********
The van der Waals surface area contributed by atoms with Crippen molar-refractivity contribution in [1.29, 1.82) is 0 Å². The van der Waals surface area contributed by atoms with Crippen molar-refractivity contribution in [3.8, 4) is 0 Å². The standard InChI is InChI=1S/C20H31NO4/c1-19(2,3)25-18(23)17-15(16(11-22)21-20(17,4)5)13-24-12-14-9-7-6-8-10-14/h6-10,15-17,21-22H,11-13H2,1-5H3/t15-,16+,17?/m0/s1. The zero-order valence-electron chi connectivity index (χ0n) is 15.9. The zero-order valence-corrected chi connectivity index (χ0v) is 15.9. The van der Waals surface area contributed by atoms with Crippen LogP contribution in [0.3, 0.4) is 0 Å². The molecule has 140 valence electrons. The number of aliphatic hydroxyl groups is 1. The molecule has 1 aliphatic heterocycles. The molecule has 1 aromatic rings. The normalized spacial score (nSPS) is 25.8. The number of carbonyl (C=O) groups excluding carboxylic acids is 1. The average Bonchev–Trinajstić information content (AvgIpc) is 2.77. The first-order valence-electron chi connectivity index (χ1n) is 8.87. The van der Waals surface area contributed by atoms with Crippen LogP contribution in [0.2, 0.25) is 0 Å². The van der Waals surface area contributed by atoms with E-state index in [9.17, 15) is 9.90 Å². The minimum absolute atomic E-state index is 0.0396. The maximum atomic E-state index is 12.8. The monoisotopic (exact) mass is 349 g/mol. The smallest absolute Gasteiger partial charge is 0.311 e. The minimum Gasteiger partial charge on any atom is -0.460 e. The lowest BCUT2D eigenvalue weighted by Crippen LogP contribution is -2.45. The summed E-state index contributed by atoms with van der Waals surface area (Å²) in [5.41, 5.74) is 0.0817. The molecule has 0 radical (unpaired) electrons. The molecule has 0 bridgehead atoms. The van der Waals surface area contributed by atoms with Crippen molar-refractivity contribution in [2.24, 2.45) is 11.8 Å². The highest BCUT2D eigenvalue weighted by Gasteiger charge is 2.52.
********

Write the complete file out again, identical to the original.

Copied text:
The van der Waals surface area contributed by atoms with Crippen molar-refractivity contribution in [1.29, 1.82) is 0 Å². The van der Waals surface area contributed by atoms with Crippen molar-refractivity contribution in [3.8, 4) is 0 Å². The standard InChI is InChI=1S/C20H31NO4/c1-19(2,3)25-18(23)17-15(16(11-22)21-20(17,4)5)13-24-12-14-9-7-6-8-10-14/h6-10,15-17,21-22H,11-13H2,1-5H3/t15-,16+,17?/m0/s1. The zero-order valence-electron chi connectivity index (χ0n) is 15.9. The zero-order valence-corrected chi connectivity index (χ0v) is 15.9. The van der Waals surface area contributed by atoms with Crippen LogP contribution in [0.3, 0.4) is 0 Å². The molecule has 140 valence electrons. The number of aliphatic hydroxyl groups is 1. The molecule has 1 aliphatic heterocycles. The molecule has 1 aromatic rings. The normalized spacial score (nSPS) is 25.8. The number of carbonyl (C=O) groups excluding carboxylic acids is 1. The average Bonchev–Trinajstić information content (AvgIpc) is 2.77. The first-order valence-electron chi connectivity index (χ1n) is 8.87. The van der Waals surface area contributed by atoms with Crippen LogP contribution in [0.2, 0.25) is 0 Å². The van der Waals surface area contributed by atoms with E-state index in [9.17, 15) is 9.90 Å². The minimum absolute atomic E-state index is 0.0396. The maximum atomic E-state index is 12.8. The monoisotopic (exact) mass is 349 g/mol. The smallest absolute Gasteiger partial charge is 0.311 e. The minimum Gasteiger partial charge on any atom is -0.460 e. The lowest BCUT2D eigenvalue weighted by Crippen LogP contribution is -2.45. The summed E-state index contributed by atoms with van der Waals surface area (Å²) in [5.41, 5.74) is 0.0817. The molecule has 0 radical (unpaired) electrons. The molecule has 0 bridgehead atoms. The van der Waals surface area contributed by atoms with Crippen molar-refractivity contribution in [2.24, 2.45) is 11.8 Å². The highest BCUT2D eigenvalue weighted by Gasteiger charge is 2.52.